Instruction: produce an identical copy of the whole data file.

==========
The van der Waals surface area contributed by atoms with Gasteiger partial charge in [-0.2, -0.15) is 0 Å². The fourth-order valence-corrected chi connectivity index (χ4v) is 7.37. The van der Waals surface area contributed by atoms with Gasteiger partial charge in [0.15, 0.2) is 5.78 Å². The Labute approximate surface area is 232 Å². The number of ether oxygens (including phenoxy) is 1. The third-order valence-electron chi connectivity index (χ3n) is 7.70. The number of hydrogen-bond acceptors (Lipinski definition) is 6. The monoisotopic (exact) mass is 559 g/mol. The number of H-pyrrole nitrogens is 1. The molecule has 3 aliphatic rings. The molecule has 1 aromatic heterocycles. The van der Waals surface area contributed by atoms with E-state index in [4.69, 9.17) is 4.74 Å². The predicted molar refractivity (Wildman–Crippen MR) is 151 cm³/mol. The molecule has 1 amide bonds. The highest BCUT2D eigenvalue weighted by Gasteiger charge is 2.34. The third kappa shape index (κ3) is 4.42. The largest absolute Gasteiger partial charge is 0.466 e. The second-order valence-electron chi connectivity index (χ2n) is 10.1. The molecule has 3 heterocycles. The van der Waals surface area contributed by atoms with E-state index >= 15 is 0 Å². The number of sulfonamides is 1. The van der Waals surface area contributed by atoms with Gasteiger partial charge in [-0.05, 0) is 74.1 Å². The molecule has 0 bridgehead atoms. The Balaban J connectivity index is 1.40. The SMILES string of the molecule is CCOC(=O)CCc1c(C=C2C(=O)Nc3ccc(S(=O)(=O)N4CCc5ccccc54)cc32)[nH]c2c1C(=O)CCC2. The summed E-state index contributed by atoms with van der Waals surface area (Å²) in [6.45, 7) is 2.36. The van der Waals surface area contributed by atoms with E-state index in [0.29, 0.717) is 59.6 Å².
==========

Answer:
The van der Waals surface area contributed by atoms with Gasteiger partial charge in [-0.2, -0.15) is 0 Å². The fourth-order valence-corrected chi connectivity index (χ4v) is 7.37. The van der Waals surface area contributed by atoms with Gasteiger partial charge in [0.15, 0.2) is 5.78 Å². The Labute approximate surface area is 232 Å². The number of ether oxygens (including phenoxy) is 1. The third-order valence-electron chi connectivity index (χ3n) is 7.70. The number of hydrogen-bond acceptors (Lipinski definition) is 6. The monoisotopic (exact) mass is 559 g/mol. The number of H-pyrrole nitrogens is 1. The molecule has 3 aliphatic rings. The molecule has 1 aromatic heterocycles. The van der Waals surface area contributed by atoms with E-state index in [4.69, 9.17) is 4.74 Å². The predicted molar refractivity (Wildman–Crippen MR) is 151 cm³/mol. The molecule has 1 amide bonds. The highest BCUT2D eigenvalue weighted by Gasteiger charge is 2.34. The third kappa shape index (κ3) is 4.42. The largest absolute Gasteiger partial charge is 0.466 e. The second-order valence-electron chi connectivity index (χ2n) is 10.1. The molecule has 3 heterocycles. The van der Waals surface area contributed by atoms with E-state index >= 15 is 0 Å². The number of sulfonamides is 1. The van der Waals surface area contributed by atoms with Gasteiger partial charge in [-0.05, 0) is 74.1 Å². The molecule has 0 bridgehead atoms. The Balaban J connectivity index is 1.40. The SMILES string of the molecule is CCOC(=O)CCc1c(C=C2C(=O)Nc3ccc(S(=O)(=O)N4CCc5ccccc54)cc32)[nH]c2c1C(=O)CCC2. The summed E-state index contributed by atoms with van der Waals surface area (Å²) in [6.45, 7) is 2.36. The van der Waals surface area contributed by atoms with E-state index in [0.29, 0.717) is 59.6 Å².